Polly was very shaken up. She kept asking me why that had happened, and she asked Soen Sa Nim. Soen Sa Nim explained karma to her - the law of cause and effect. He said that in a previous life she had maybe killed this pony or done something mean to it, and so he had come back to her. The way Soen Sa Nim explained it, it wasn't as if she had sinned or she had finally gotten justice - not a fatalistic idea but just that that's the way nature balances itself, that's just what happens in this world. It sounded very coarse. The little girl killed the pony last time and the pony killed her this time - a poor little 6-year-old girl. Anyway, you could see that explanation wasn't enough for Polly at all. She continued to keep the question, "Why did that happen?" or, "Why are the people in Africa starving to death?" She had lots of questions just like that: "Why is this world so unfair?" "Why are some people born rich and some born poor?" That's one way of experiencing doubt - asking, "Why is this world so screwed up? What's it all about?" and thinking, thinking, thinking, and with this mind, later that year, Polly went to Texas, found Reverend Moon's teaching, and joined his group. I think she is still with them.

Many times when we experience the doubting mind that is trying to understand the puzzles of the world, we have the idea that we can find a light, a God, something that will give us something to believe in, something to attach to, some ideal to make our fears and anxieties rest. But it is very dangerous to try to take away your uncertainty. When you're uncertain and insecure and don't want to feel like you don't know, it's dangerous to look for someone who knows, who will guide you, show you the way and give you the truth. There are many teachers and religions who offer to release you from doubt and give you something.

The reason I thought of Polly was because this morning after practice, we read a kong-an from her. It's good teaching. Polly has written to Soen Sa Nim several times since she had this revelation in finding Rev. Moon, and Soen Sa Nim has just tried to tell her that she has to find herself - not find it, but find herself, in every moment, every situation - not to depend on anything, any teaching, any teacher, any way, but just to understand herself. Several letters have come back and forth, but every time she kind of doesn't get it. Here's the letter:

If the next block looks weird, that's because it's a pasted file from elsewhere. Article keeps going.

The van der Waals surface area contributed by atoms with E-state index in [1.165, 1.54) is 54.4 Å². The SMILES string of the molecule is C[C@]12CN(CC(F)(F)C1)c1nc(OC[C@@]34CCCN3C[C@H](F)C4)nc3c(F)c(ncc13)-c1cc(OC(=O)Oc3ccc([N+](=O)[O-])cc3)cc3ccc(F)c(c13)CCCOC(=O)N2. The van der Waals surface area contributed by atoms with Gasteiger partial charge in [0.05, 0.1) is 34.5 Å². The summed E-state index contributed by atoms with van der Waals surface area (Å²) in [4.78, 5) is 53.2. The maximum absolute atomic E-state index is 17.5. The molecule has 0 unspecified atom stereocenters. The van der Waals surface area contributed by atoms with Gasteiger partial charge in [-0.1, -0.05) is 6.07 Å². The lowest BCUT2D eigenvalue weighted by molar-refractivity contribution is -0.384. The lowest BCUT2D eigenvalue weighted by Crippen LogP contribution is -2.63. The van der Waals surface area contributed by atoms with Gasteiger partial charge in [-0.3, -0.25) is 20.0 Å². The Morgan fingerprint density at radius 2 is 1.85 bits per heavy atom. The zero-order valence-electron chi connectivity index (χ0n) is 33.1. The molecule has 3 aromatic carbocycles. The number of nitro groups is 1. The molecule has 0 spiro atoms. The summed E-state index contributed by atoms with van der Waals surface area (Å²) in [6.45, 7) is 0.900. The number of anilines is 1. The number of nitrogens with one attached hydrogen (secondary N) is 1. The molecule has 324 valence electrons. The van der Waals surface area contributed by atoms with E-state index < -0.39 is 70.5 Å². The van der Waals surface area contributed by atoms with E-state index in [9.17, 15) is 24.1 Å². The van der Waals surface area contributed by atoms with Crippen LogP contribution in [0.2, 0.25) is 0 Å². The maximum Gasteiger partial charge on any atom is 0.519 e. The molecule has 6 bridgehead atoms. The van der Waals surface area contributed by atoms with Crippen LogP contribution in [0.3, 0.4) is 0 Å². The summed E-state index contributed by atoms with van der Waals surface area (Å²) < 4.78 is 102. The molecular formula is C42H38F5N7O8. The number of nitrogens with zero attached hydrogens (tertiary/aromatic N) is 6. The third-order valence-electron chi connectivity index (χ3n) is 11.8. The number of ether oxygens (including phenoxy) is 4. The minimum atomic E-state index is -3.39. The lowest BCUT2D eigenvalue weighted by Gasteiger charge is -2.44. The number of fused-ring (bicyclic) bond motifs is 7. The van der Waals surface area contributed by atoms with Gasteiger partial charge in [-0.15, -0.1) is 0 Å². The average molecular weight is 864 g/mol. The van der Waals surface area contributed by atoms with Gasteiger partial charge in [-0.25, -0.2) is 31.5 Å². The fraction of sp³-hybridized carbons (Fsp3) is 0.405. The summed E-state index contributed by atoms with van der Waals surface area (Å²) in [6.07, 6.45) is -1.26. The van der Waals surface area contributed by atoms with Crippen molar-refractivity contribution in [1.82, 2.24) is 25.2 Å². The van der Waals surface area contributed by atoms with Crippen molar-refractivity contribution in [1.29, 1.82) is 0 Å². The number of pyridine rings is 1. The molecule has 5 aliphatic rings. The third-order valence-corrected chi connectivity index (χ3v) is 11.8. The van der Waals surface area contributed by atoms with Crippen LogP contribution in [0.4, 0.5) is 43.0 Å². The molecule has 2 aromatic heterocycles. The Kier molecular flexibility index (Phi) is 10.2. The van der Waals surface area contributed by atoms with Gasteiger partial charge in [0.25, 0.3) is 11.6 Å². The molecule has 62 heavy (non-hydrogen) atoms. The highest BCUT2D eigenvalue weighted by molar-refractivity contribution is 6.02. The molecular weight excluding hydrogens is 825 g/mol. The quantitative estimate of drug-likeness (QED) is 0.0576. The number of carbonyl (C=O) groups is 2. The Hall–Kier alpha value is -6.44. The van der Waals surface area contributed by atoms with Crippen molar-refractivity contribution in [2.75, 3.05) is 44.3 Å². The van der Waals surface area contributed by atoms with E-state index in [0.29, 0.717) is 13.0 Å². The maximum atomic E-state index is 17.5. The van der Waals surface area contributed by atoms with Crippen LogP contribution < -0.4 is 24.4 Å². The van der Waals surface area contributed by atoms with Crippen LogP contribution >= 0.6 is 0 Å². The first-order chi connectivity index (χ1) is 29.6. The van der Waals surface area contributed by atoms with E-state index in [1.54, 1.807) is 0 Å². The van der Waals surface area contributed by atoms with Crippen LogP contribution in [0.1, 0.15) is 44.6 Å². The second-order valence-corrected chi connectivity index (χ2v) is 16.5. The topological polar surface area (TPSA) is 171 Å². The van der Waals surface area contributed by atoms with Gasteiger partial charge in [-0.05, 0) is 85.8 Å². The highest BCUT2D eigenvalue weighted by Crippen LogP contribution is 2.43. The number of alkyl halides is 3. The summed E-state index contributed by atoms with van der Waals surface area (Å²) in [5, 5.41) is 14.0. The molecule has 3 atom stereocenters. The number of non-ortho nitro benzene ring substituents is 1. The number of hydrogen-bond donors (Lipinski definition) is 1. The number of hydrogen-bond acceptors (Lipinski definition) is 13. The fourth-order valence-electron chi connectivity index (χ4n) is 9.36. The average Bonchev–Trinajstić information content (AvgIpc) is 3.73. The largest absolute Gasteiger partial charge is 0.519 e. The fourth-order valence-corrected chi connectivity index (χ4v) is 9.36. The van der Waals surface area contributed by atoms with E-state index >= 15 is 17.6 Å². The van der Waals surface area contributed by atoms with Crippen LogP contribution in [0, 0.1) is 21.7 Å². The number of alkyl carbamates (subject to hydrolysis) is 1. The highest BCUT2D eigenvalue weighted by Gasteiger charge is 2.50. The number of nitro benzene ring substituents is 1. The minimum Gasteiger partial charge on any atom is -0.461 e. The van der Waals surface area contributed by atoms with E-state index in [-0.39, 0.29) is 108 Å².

Dear Soen Sa Nim,

Hi. Sorry I don't have any pretty paper. Just now I want to write you. I've been thinking of you. I'm on a subway train to Manhattan from Queens. There's a cute little boy eating a lollipop. It's morning - a new day. Take care, Soen Sa Nim; I am one of many who love you and are grateful.

Love, Polly


Dear Polly,

Thank you for your letter. How are you?

Don't check; don't hold; don't be attached. Only go straight, What am I? If you attain I, you will get correct direction, correct truth, correct life.

That's it. In one sense this letter to Soen Sa Nim is just like this - I'm on a train, this boy is eating a lollipop, it's a new day. When everything is O.K. - a cute little boy, lollipops, a new day - then we can rest a little bit and believe in things. But when a child gets her head smashed by a pony out in the yard, then it's a different story. Then everything falls apart. Our life is always fluctuating between happiness and sadness, comfort and discomfort, certainty and uncertainty. And if we let our minds move, then we've lost our way, we've lost ourselves. Soen Sa Nim says here, "Don't check, don't hold, don't be attached." Just boom, boom, boom. Only go straight. What am I? That 'What Am I?' is extremely difficult. It's as if you're sitting in the middle of the ocean in a teeny little teetery boat. It's not giving you what you want, and you're not supported. It's scary sometimes, but you have to be able to get your own guts strong, to be able to sit without anybody saying, "I will help you. I am the way. I am the light." But just, what is this? If you can do that, if you can just be completely purged of any other idea, then you're going to get strong.